And alas, my quest finally ended today at a little past midnight.  I just purchased my first camera bag that meets all of my stipulations and I am stoked!  Unfortunately, due to its widespread popularity within the first few days on the market, I had to pre-order mine to ship in mid-May.  That's the bummer, but I suppose good things come to those who wait. 

The bags come in a variety of colors (I, being a sucker for classic, ordered the black one) and are designed by Kelly Moore, a photographer based in Louisiana, who also was fed up with the lack of selection among camera bags.  You can purchase or pre-order her bags at Kelly Moore Bags for $199.   I know, not as dirt cheap as one would hope, but I consider it an investment. After all, the bag is versatile enough that I can take it to work and dinner, so I did the math and figured I would definitely get my money's worth.  Not only that, but I was really digging the photo on her site of the business woman with her KM bag and I thought, hey, that really DOES look professional.  I won't look like a high school kid after all. Immediately, I was sold.



Courtesy of Kelly More Bags.

Here's the Kelly Moore Bag promo video.


Kelly Moore Bag - Promo Film from Joshua Smith on Vimeo.

Additionally, if you want more bags to choose from, my friend just purchased the Ginger bag from Epiphanie created by another photographer, Maile Wilson.  The bag is currently taking a trip with her in Turkey, so I'm excited to hear how it held up as she was sooo thrilled when her shipment arrived.  And get this, it's lightly less pricey then mine at $164.99.  I am seriously tempted to purchase the red one.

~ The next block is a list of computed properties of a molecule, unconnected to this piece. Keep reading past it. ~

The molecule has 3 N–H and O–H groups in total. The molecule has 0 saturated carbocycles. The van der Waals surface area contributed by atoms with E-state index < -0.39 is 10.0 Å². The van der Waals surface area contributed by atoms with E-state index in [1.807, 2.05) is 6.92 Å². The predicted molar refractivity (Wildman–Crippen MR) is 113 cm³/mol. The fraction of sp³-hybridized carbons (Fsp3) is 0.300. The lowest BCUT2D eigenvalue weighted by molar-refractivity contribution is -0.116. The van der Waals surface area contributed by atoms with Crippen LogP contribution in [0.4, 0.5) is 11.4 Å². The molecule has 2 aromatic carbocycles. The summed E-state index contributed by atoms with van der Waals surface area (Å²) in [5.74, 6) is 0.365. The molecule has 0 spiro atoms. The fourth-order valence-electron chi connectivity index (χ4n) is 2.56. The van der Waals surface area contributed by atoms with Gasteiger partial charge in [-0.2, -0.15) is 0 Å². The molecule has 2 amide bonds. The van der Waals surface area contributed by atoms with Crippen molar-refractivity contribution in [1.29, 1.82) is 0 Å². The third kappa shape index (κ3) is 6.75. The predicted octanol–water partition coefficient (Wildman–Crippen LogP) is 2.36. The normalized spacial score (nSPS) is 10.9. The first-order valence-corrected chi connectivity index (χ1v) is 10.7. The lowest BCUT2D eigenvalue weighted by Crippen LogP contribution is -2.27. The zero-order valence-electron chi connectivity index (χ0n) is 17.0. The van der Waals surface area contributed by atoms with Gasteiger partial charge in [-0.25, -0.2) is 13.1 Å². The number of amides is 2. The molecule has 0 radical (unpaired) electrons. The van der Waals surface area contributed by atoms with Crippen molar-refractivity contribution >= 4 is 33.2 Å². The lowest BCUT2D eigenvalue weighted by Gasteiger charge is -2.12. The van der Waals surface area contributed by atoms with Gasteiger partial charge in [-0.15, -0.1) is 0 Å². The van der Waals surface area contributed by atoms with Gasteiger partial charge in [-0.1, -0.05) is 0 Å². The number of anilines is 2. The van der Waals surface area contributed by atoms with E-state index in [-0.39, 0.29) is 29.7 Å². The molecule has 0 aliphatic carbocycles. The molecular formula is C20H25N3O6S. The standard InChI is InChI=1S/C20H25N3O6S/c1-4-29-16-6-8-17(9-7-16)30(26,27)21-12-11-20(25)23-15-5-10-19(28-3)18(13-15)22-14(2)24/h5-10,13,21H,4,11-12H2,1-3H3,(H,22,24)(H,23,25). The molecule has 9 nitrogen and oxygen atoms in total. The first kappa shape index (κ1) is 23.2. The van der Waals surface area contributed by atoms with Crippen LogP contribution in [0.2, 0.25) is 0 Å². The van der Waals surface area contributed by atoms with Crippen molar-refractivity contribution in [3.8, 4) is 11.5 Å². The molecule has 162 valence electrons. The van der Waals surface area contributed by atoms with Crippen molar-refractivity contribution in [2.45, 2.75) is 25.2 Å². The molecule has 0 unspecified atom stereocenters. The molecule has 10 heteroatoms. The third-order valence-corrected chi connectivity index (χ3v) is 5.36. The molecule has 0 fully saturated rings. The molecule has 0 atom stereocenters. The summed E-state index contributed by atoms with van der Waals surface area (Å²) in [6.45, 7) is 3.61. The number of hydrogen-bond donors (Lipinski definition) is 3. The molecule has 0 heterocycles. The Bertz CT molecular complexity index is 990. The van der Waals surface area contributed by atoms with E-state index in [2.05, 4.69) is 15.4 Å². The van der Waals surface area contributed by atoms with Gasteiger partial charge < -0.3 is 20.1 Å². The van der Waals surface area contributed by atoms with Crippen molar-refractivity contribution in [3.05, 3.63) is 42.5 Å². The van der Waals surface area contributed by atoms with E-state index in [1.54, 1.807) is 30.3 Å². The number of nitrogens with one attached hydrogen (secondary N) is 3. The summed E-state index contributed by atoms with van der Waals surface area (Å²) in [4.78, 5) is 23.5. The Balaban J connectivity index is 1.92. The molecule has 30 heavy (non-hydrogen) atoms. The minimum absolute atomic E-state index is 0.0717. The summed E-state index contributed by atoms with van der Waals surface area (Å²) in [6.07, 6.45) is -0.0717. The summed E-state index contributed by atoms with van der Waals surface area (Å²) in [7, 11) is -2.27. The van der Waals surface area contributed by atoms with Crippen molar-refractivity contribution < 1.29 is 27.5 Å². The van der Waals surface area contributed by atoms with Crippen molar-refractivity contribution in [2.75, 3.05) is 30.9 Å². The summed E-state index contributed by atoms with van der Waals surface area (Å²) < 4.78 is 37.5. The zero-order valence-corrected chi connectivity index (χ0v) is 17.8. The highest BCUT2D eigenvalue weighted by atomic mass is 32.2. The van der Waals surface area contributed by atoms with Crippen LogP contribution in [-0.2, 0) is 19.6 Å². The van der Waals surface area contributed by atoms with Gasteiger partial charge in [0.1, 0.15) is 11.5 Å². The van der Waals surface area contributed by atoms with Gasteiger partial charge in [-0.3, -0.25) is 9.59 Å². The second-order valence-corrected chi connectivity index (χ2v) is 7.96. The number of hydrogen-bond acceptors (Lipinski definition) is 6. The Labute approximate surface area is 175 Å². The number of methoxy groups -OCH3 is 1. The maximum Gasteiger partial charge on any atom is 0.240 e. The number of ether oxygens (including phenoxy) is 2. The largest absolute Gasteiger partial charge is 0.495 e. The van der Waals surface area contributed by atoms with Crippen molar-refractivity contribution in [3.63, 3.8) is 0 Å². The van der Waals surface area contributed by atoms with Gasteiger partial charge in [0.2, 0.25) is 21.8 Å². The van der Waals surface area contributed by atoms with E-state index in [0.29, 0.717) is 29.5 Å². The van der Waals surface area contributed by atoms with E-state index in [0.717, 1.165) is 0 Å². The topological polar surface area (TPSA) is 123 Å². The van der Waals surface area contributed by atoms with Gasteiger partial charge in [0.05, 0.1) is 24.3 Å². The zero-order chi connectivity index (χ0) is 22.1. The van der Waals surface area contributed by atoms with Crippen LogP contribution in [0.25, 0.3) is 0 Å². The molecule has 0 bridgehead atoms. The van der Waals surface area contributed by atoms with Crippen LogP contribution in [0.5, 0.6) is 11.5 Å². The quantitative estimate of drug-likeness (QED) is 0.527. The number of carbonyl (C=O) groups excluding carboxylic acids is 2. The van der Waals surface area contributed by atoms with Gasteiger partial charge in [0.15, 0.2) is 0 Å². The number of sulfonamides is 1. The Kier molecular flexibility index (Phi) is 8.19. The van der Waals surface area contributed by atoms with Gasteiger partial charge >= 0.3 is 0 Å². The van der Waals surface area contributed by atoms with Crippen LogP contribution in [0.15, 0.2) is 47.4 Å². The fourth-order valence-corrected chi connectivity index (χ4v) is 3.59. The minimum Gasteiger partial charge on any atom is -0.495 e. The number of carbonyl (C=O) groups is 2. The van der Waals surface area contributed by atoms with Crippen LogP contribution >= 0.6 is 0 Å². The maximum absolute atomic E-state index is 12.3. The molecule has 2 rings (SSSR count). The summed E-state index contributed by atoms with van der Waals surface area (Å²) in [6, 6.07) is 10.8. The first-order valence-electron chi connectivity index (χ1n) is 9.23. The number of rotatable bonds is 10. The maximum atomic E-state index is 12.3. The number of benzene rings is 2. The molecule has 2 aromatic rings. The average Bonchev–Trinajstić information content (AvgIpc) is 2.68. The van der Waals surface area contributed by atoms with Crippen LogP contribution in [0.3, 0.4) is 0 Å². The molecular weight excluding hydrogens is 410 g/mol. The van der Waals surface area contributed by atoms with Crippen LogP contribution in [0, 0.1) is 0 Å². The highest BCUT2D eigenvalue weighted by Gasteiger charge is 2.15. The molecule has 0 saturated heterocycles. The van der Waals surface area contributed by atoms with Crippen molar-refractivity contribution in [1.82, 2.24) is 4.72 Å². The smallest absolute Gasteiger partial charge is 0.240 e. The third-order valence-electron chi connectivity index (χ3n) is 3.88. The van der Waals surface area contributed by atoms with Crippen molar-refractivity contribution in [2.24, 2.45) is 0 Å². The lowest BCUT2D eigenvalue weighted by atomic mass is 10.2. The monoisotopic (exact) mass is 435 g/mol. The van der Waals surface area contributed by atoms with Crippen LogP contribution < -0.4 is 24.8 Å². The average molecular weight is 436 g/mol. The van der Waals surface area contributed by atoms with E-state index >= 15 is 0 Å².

Screen shot pictures above courtesy of Diary of a Mod Housewife.

So, there you have it! Choices for foodies who love to shoot! Can't wait to get mine!

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So, it finally appears: the recipe for the namesake of my blog, Spicy Green Mango (salad).  It's inspired from my dear friend who learned it from her mom (ahh..I love it when the art of cooking is handed down from one generation to the next).  We had arranged for a lunch date and she told me she'd be bringing over a savory mango salad to share.  I heard the words 'green mango,' and I instantly knew I'd love it.  When I tasted the tart crispness of the green mangos and the kick of the chili peppers, I swear my tastebuds did cartwheels on my tongue.  The salad is so light and just perfect for a hot, sunny day.  She topped hers with some dried cuttlefish for some protein, but you can stick with the mangoes and you'll still be dancing happily.

Excited by her creation, I dove in and added my own twist.  I really enjoyed the tartness of green mangos and wanted to balance it with some sweetness, so I used meyer lemons.  I commissioned my sister to squeeze them for me b/c we plan on making some lemonade later this week.  Along with meyers, I payed homage to my Laotian roots and sprinkled in some toasted sticky rice powder which really added another layer of flavor to the dish.  But the secret in this entire salad is really the fact that my friend and I use a mandolin to form matchsticks out of the mango.  Slicing it this way keeps it from getting soggy and retains the natural crispness of the mango's flesh.